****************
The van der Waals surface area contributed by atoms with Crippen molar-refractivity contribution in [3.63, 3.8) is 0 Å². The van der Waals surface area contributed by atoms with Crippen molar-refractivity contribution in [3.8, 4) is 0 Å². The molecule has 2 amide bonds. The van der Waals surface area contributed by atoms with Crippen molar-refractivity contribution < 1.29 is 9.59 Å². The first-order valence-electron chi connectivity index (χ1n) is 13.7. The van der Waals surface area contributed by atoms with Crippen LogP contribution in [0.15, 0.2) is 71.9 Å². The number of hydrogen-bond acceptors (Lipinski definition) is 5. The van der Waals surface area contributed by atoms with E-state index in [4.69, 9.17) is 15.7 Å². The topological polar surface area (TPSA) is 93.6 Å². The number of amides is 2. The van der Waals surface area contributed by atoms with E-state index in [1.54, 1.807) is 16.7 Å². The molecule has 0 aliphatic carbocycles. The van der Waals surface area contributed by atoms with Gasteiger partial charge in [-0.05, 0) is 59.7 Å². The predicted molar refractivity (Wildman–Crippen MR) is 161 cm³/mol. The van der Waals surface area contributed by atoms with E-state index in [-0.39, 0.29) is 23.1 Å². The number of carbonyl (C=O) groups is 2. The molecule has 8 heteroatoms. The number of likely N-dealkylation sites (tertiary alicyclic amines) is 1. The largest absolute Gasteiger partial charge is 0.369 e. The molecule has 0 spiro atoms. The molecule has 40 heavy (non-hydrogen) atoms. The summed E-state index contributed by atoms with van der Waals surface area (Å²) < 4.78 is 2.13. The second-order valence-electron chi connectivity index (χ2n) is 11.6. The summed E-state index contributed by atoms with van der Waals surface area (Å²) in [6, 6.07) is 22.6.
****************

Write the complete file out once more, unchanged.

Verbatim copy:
The van der Waals surface area contributed by atoms with Crippen molar-refractivity contribution in [3.63, 3.8) is 0 Å². The van der Waals surface area contributed by atoms with Crippen molar-refractivity contribution in [3.8, 4) is 0 Å². The molecule has 2 amide bonds. The van der Waals surface area contributed by atoms with Crippen molar-refractivity contribution < 1.29 is 9.59 Å². The first-order valence-electron chi connectivity index (χ1n) is 13.7. The van der Waals surface area contributed by atoms with Crippen LogP contribution in [0.15, 0.2) is 71.9 Å². The number of hydrogen-bond acceptors (Lipinski definition) is 5. The van der Waals surface area contributed by atoms with E-state index in [4.69, 9.17) is 15.7 Å². The topological polar surface area (TPSA) is 93.6 Å². The number of amides is 2. The van der Waals surface area contributed by atoms with E-state index in [1.54, 1.807) is 16.7 Å². The molecule has 0 aliphatic carbocycles. The van der Waals surface area contributed by atoms with Gasteiger partial charge in [-0.05, 0) is 59.7 Å². The predicted molar refractivity (Wildman–Crippen MR) is 161 cm³/mol. The van der Waals surface area contributed by atoms with E-state index in [-0.39, 0.29) is 23.1 Å². The number of carbonyl (C=O) groups is 2. The molecule has 8 heteroatoms. The number of likely N-dealkylation sites (tertiary alicyclic amines) is 1. The largest absolute Gasteiger partial charge is 0.369 e. The molecule has 0 spiro atoms. The molecule has 40 heavy (non-hydrogen) atoms. The summed E-state index contributed by atoms with van der Waals surface area (Å²) < 4.78 is 2.13. The second-order valence-electron chi connectivity index (χ2n) is 11.6. The summed E-state index contributed by atoms with van der Waals surface area (Å²) in [6, 6.07) is 22.6.